The Scottish Infected Blood Forum is the only recognised charity in Scotland that seeks to provide support to all individuals who were infected with Hepatitis C as the result of NHS treatment with contaminated blood from receiving blood and blood products. It includes people who received blood transfusions and people with haemophilia as well as family members.

This website is about connecting and supporting people who have been infected or affected by contaminated NHS blood and blood products.

The SIBF seeks to raise awareness and provide information about infected blood issues. We know that people who discover they have a virus often feel distressed about how it happened, concerned about how other people might react, and anxious about what it means for the future. We also know that many people do not even know they have a viral infection as a result of previous NHS treatment.

On this site you can get plain, practical and independent information on the main issues, including:

  • What does it mean to have a virus?
  • How are other people coping?
  • What should I tell family, friends or workmates?
  • Where can I go for help?

The information has been arranged under specific topics to make it easy to find what you are looking for.

  • Understanding viral infections
  • Living well despite having a virus
  • The Penrose Inquiry into contaminated blood
  • Sharing experiences with other affected people
  • What you can do to make a difference

We hope you find this website useful. If you have any comments or want to find out more, please go to the Contact Us section.

How Did It Happen?

Yes, that's true, it's estimated that almost 3,000 people in Scotland have been infected with one or more viruses due to contaminated NHS blood and blood products. Exact figures are not known due to incomplete, destroyed or missing records. During the 1970’s and 80’s decisions were made concerning the blood supply that placed everyone in Scotland, and the rest of the UK, at risk. Some of that blood supply came from sources known to be at much higher risk of being contaminated, including the prison population. There were also delays in heat treating the blood supply to eliminate or at least reduce the risk of infections.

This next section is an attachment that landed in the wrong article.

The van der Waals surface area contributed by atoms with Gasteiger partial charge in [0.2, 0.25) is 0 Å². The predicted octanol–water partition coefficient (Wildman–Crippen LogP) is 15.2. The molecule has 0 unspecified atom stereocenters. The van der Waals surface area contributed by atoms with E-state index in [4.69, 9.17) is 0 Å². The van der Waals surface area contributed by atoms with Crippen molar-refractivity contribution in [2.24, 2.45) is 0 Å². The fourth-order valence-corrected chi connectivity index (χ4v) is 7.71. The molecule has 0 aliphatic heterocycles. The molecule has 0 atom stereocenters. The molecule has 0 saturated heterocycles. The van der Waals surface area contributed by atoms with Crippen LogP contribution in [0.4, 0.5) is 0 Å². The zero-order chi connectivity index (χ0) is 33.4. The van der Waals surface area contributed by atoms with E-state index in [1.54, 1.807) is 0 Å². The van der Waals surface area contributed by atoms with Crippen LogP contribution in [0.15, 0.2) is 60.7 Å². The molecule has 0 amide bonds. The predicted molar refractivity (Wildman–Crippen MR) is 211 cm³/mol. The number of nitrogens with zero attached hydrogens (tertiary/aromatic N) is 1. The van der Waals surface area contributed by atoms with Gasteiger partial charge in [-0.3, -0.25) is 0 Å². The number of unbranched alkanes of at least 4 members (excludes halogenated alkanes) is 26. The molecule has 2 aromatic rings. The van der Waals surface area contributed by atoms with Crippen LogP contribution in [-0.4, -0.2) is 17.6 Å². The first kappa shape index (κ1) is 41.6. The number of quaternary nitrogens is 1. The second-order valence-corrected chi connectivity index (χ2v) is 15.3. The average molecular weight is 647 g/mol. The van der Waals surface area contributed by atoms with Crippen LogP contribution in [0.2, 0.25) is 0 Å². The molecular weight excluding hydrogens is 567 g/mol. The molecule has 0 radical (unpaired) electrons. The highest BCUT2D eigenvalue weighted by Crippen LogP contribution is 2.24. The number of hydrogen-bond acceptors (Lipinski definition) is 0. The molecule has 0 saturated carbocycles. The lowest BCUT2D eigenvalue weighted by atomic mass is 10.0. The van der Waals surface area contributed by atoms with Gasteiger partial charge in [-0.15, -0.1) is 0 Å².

There are two main groups of people who actually became infected with a virus in Scotland:

• those who received blood transfusions containing contaminated blood (estimated at approximately 2,500 people), and
• people with bleeding disorders such as haemophilia who need certain blood products to cope with episodes of bleeding (about 480 people).

The authorities were aware that a new type of hepatitis was around in the blood supply (back then they called it ‘Non-A non-B hepatitis’). It would later be named Hepatitis C. The time period also coincided with the emergence of the HIV/AIDS virus.

Back then the possible impacts of Hepatitis C on patients were either unknown or minimised. It turns out that many people were not even told they had been infected with a virus. Some people didn’t find out for over 10 years, by which time they could have been infecting others by not taking quite simple precautions. This did happen in a number of cases.

People were left to live with a life-threatening virus for years, many getting progressively more unwell, but unable to explain why (some were accused of alcoholism or drug use).

As a result of contaminated blood, infected people can find it hard to keep working or even to sustain relationships due to both the ill health and the stigma. There are often problems with insurance, heating bills and simply meeting other normal living costs that put a strain not only on the infected person but also their families.